FORT WAYNE – After about a dozen years, the battle between the owners of a well-known west-end restaurant and one of the country’s biggest banks is nearing an end.
With a court order to set a date for a sheriff’s sale for the building housing Paula’s on Main soon to be issued, it’s likely that within a few months Paula Phillips will have full control of the building at 1732 W. Main St., as well as the meals served inside.
It’s been a long road, Phillips said. I’m glad it’s over.
The complicated case pitted Phillips and her partners Frank Casagrande and Tom Sokolik against Wells Fargo Bank, so the comparisons by Casagrande and Phillips to David and Goliath were probably not too far off.
We’re on third base and heading for home, Casagrande said.
The case has been argued at the Indiana Court of Appeals three times and before the state’s Supreme Court twice.
The recent agreement hammered out with the bank came after the state’s highest court upheld an appellate court ruling giving Phillips what amounts to a lien on the property.
The case is extremely complex, and there were earlier cases and different cases that wound their way through the civil courts system dealing with the business, the relationships between the parties and their banks.
In sum, the fight began in the late 1990s when Phillips sued the owner of the building, Neil Summers, over trademark infringement. That case was settled in Phillips’ favor, and Summers eventually left the U.S. and moved to New Zealand, according to court documents.
Phillips shut the restaurant down and the financial service company the Money Store foreclosed on the property. Another restaurant was opened in the site from the spring of 2002 to the summer of 2003, but that closed and the old building on the north side of Main Street was vacant.
After seeing it vandalized and damaged, Phillips obtained permission from the Money Store to fix it up and reopen her restaurant.
With Casagrande’s and Sokolik’s financial backing, she repaired the building, opened a seafood market and reopened the restaurant, according to court documents.
When she found out some of the properties that made up the original loan had been sold at a tax sale, Phillips and her partners redeemed the lots and kept the property taxes current, according to court documents.
According to Allen County property tax records, it appears the property, including the buildings, is worth nearly $200,000.
Because of all the work Phillips did on the property and money she and her partners invested, the courts found that she earned the first place in line for a lien on the property.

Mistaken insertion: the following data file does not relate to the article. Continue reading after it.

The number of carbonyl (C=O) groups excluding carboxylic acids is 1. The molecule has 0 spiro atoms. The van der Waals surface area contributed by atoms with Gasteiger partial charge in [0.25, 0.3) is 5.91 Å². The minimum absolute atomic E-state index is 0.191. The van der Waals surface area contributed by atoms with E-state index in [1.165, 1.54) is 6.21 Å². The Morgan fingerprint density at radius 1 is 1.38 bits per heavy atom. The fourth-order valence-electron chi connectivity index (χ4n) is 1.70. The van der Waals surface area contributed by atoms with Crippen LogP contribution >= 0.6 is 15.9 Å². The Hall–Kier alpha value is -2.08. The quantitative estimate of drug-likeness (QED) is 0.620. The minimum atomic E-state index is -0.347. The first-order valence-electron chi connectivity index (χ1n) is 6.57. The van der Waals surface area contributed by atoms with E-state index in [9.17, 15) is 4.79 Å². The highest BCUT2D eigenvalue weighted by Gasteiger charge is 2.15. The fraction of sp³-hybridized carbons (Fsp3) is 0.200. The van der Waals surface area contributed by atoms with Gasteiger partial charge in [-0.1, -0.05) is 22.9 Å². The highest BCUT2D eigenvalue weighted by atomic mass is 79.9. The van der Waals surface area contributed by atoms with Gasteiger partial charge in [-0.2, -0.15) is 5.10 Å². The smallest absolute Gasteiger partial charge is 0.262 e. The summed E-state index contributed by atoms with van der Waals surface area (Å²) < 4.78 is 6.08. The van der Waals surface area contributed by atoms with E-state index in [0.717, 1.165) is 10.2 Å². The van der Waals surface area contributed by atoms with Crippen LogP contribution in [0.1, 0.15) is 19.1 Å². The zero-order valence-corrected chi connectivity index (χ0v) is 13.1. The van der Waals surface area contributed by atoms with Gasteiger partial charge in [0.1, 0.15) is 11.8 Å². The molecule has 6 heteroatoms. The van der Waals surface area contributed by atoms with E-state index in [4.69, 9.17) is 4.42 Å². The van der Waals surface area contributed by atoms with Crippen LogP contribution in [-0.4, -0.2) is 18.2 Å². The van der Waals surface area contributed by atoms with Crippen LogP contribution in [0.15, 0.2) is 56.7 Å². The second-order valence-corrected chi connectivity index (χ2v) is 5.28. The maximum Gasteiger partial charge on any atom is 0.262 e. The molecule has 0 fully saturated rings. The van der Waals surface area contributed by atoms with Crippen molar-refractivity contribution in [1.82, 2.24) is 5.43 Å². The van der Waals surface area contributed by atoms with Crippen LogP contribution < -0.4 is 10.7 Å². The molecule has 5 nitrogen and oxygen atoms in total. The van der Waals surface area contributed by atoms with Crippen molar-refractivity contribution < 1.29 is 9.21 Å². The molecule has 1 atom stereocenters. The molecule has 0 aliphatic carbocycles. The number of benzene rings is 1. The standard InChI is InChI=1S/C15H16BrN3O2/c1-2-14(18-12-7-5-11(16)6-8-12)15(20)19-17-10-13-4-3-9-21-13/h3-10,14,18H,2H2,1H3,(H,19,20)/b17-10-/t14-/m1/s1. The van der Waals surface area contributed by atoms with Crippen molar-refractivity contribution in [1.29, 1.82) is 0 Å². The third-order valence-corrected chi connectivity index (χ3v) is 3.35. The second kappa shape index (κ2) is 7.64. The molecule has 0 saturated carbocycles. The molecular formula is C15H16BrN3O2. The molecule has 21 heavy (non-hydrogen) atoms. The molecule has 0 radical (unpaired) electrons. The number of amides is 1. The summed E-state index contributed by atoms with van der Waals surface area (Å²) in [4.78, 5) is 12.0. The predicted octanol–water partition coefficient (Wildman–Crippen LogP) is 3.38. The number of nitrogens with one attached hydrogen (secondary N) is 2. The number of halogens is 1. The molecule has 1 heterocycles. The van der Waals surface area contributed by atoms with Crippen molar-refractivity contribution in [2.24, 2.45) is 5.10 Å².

What that means is that the property now owes Phillips and her partners more than $470,000 for their expenses and investments.
Whatever else is claimed by the Money Store’s successor in this case, megabank Wells Fargo, will have to wait until Phillips and her partners get what is due them.
The June ruling by the Indiana Supreme Court puts to bed any idea the bank might have to try to continue to fight Phillip’s position in line.
(T)he Court cannot conclude that the Court of Appeals in the current appeal abused its discretion in applying the doctrine of law of the case, Chief Justice Brent Dickson wrote. (T)his appeal is at an end.
After the final ruling by the state’s highest court, attorneys for the bank and Phillips hammered out an agreement for the property to be sold at sheriff’s sale.
Though it sounds strange that a business owner would be cheering for a sheriff’s sale, for Phillips it means that she has a nearly $500,000 head start on any bid anyone would want to make on the building.
Paula will finally own her own building, said her attorney Jeremy Grogg, a partner at Burt, Blee, Dixon, Sutton & Bloom, LLP. It’s the right thing. The judgment is as it should be.
A message left with Wells-Fargo’s public relations arm was not returned Tuesday afternoon.
The case files fill a conference room table, Grogg said, and Casagrande said his copies and paperwork related to it have taken over his office.
In those files are every receipt for every repair the partners made restoring the building and rebuilding the restaurant.
And with this ruling and the soon-to-be announced sheriff’s sale, it appears Paula’s name will not only be on the door, but on the title as well.